context was a matter of dispute (the Buddha is repeatedly portrayed as rejecting practices due to their limited or temporary effect) and it is clear that the power resulting from ascetic and contemplative practice is morally and spiritual ambiguous, in some cases being framed an impediment to spiritual practice.35 This dynamic reaches a subtle but profound expression in practice of meditative cultivation (bhāvanā), which is said to be derived from the awakening experience of the Buddha himself, providing a template for reflecting on the augmenting of human capacities through technology.36 III. The Śamatha-Vipaśyanā Distinction and Human Augmentation One of the principal frameworks for understanding Buddhist meditation that developed in the centuries following the life of the Buddha, especially during the late centuries BCE and early centuries CE, was the distinction between serenity (śamatha) meditation and insight (vipaśyanā) meditation.37 This distinction was, in part, viewed as a systematization of the method of the historical Buddha himself, who, having abandoned the practice of austerities at the discovery of the Middle Way, is said to have taken up the practice of mental cultivation (bhāvanā), specifically meditation (dhyāna), which became a basis for his awakening experience, through his cultivation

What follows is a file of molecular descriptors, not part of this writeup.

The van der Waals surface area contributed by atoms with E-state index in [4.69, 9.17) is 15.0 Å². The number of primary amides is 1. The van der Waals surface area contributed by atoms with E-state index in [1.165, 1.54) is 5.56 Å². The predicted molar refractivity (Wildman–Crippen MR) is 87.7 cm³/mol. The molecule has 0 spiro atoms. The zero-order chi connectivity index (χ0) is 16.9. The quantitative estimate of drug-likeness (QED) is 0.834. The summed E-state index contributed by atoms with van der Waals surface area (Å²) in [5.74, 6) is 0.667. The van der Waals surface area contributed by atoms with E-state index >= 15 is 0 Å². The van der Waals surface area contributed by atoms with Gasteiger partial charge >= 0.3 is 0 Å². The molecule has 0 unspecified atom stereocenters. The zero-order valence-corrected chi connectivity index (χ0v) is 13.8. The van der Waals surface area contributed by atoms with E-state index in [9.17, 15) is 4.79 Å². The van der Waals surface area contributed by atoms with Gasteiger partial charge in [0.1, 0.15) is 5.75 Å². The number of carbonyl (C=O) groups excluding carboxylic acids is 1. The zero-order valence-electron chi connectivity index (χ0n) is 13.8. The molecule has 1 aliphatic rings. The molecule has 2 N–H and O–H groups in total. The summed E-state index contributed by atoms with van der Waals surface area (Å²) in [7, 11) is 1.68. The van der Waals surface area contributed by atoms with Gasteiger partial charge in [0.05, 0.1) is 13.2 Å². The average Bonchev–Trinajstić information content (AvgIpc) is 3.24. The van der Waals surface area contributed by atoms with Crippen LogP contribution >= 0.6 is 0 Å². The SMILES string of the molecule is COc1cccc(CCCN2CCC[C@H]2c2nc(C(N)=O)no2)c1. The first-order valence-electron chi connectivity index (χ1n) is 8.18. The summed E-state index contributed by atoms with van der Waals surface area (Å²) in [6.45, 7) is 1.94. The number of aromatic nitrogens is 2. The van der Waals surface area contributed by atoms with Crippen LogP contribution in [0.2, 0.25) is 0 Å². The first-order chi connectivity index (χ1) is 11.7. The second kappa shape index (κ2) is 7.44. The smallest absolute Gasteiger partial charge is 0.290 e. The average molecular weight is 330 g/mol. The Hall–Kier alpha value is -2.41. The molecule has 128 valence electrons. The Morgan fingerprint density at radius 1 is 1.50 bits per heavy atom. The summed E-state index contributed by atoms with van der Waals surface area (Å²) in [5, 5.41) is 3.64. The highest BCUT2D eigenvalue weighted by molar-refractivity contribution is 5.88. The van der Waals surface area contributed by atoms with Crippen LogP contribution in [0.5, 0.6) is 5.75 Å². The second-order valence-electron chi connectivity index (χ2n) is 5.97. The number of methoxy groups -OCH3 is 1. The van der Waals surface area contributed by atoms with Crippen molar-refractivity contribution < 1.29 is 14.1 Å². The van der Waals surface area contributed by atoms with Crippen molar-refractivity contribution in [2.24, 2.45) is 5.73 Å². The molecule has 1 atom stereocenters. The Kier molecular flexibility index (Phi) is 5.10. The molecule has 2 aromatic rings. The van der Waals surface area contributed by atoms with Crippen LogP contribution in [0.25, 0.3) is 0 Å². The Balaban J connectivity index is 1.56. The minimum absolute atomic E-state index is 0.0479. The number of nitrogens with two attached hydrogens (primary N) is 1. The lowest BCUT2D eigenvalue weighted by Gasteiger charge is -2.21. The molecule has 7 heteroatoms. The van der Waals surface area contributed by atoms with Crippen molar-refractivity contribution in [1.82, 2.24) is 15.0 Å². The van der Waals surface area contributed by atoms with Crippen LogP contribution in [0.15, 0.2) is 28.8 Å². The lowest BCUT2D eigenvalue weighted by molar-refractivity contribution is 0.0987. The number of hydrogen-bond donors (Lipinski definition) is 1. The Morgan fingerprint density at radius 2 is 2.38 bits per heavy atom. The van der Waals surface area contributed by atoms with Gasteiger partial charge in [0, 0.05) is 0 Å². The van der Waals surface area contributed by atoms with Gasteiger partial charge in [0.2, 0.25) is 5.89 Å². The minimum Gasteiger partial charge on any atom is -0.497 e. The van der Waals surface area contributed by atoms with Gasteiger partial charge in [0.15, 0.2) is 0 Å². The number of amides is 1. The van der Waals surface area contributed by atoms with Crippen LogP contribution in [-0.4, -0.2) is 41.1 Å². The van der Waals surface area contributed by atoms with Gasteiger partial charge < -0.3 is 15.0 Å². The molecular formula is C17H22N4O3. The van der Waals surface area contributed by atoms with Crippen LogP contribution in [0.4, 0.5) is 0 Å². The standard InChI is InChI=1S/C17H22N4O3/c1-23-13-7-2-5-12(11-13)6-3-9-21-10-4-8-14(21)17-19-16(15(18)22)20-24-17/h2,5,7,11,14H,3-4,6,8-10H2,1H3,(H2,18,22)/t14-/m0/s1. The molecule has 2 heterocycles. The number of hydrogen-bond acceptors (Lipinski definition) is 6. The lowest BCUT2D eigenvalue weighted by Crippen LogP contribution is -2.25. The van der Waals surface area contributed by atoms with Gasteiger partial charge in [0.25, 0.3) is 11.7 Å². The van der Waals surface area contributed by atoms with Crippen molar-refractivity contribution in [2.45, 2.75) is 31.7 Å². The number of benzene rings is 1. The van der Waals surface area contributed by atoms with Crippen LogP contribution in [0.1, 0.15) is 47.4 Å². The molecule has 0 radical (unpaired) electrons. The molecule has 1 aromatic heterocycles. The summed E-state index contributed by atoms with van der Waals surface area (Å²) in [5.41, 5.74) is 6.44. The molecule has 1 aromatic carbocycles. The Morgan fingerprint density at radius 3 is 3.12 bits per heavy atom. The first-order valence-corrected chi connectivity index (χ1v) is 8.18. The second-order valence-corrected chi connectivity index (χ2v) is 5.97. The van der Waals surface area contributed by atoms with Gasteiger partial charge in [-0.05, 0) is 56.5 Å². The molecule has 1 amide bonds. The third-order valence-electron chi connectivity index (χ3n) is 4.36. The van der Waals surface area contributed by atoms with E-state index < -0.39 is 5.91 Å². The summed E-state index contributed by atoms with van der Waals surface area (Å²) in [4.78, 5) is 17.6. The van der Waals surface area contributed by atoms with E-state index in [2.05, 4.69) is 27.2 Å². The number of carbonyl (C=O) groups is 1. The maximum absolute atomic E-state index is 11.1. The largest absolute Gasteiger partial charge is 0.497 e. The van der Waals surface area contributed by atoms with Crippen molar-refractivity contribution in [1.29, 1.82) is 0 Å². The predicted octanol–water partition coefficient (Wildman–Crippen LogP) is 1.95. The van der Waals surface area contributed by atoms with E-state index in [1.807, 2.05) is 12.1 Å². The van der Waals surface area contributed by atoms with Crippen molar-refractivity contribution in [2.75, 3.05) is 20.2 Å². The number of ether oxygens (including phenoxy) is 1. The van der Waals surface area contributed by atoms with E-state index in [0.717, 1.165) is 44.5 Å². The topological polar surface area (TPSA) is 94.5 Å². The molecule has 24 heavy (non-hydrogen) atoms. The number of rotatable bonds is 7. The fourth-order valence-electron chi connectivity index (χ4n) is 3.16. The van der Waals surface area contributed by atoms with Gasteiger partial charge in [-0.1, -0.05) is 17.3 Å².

llustrated, among other ways, in narratives of battles and competitions over psychic power. Stuart Ray Sarbacker, “The Numinous and Cessative in Modern Yoga,” in Yoga in the Modern World: Contemporary Perspectives, ed. Mark Singleton and Jean Byrne (New York: Routledge, 2008), 166–67. 36 Whether such techniques—including meditation—are, in fact, technologies, is not the primary concern here. For a further discussion of that issue, see Ann Gleig, “#Hashtag Meditation, Cyborg Buddhas, and Enlightenment as an Epic Win: Buddhism, Technology, and the New Social Media,” in Asian Religions, Technology and Science, ed. István Keul (New York: Routledge, 2018), 186–203. A provocative representative of the term “technology” with respect to the larger context of the practice of mind-body discipline (yoga) is found in Georg Feuerstein, Yoga: The Technology of Ecstasy (Wellingborough: Crucible, 1990). A common trope in the modern era has been that of the “Science of Yoga,” which ostensibly draws upon Sanskritic notions of “Yoga Knowledge” (yoga-vidyā), but appeals to the modern, secular framing of yoga and its rhetorical power. Stuart Ray Sarbacker, “Reclaiming the Spirit through the Body: The Nascent Spirituality of Modern Postural Yoga,” Entangled Religions, no. 1 (2014): 95–114. 37 Particularly in the “Classical Śramaṇa” traditions of Buddhism, as represented in the Vimuttimagga, Visuddhimagga, and Abhidharmakośa, among other texts. Stuart Ray Sarbacker, Tracing the Path of Yoga: The History and Philosophy of Indian Mind-Body Discipline (Albany, NY: State University of New York Press, Forthcoming).